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The TPP Conference came to end on July 31 in Hawaii, but despite the endeavor of 12 participating nations, a consensus still wasn’t reached. In the meantime, the Taiwanese government has been advocating joining the TPP, but what exactly is it?

TPP is the abbreviation for “Trans-Pacific Partnership," an agreement aimed for regional free trade and 12 nations are currently engaged. TPP aims to lower tariff boundaries, allowing all goods to flow freely in the market.

Long story short, TPP is like a bartering market where folks gather to exchange goods. For instance, Vietnam would like to sell apparel to other countries and Australia or New Zealand dairy products; Japan wants to sell cars, the US advertises their pork, rice, patented medicine and so on. The key to a successful exchange for every stakeholder is for each side to take a step back. As for how many steps is the key to a win-win negotiation.

The idea of TPP has been implemented for five years. There have been dozens of negotiations, in which each nation adheres to their own interests. Sectors including agriculture, intellectual property and the automotive industry remain in dispute. In the negotiation process, Japan expects the US to withdraw automotive tariffs, while the US hopes to sells its patented drugs to Australia. Aside from demanding shorter patent years of the US, Australia also intends to market their dairy products to Mexico. And Mexico wishes to sell cars to the US. As an exchange, the US plans to export rice and pork to Japan.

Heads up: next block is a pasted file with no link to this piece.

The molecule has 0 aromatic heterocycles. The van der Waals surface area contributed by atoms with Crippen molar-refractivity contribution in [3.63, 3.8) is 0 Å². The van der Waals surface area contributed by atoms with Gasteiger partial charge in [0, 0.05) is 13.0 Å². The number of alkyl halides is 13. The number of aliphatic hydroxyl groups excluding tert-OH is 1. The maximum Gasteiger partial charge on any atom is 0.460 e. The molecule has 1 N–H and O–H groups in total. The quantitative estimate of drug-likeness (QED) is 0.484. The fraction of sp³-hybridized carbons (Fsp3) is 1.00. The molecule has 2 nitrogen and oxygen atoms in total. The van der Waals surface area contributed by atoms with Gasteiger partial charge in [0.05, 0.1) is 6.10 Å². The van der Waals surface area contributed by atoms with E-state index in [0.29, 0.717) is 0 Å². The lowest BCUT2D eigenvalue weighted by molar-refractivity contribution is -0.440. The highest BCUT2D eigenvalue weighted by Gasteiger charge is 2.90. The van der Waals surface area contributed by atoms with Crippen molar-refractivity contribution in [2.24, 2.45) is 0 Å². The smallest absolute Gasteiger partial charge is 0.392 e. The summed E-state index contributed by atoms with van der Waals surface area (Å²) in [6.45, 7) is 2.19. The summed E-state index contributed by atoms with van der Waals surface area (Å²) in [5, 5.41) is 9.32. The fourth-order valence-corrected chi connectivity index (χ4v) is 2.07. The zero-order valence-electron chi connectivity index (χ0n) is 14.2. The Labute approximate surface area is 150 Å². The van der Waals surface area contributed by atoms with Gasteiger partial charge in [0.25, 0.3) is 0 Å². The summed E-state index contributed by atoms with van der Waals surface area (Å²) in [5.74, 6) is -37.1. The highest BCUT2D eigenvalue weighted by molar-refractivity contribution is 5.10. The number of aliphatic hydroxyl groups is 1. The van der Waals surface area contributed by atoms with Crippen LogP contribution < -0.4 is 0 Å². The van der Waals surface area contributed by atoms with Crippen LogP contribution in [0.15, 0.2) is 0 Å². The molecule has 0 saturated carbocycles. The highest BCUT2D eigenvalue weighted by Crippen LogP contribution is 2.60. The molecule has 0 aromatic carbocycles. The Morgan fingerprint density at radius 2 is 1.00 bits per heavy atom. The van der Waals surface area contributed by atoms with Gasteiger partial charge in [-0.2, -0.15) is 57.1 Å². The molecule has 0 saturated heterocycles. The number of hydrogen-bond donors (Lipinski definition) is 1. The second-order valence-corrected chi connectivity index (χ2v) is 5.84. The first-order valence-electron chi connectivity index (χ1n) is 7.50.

Yet to protect the domestic industry, some nations refuse to open (Canada in this case), others bicker over quantity (Mexico and Japan).

For instance, in order to ensure domestic agricultural development, the Japanese government hoarded 360 thousand tons of American rice for a while, then sold it cheaply as animal feed. All deficit was covered by officials. Canada holds a stronger position, refusing to open a single bit of its domestic agricultural market.

And so the negotiations were terminated.

Vigorously fighting for Taiwan’s TPP admission, Taiwan would benefit from low tariffs. Various industries including, moulding, screws, orchids and grouper aquaculture would have the chance to reach another height of exporting. However, under identical conditions, goods such as American pork, offals, rice and milk would advance into Taiwan at bargained prices. If we fail to devise a complete set of supporting measures, traditional Taiwanese industries will be devastated.

As the Taiwanese government claims that TPP would bring more benefits than disadvantages, we should ask ourselves at the same time, “Are we ready?”

Video produced by The News Lens Video Team

Translated by Wade Cheng
Edited by Olivia Yang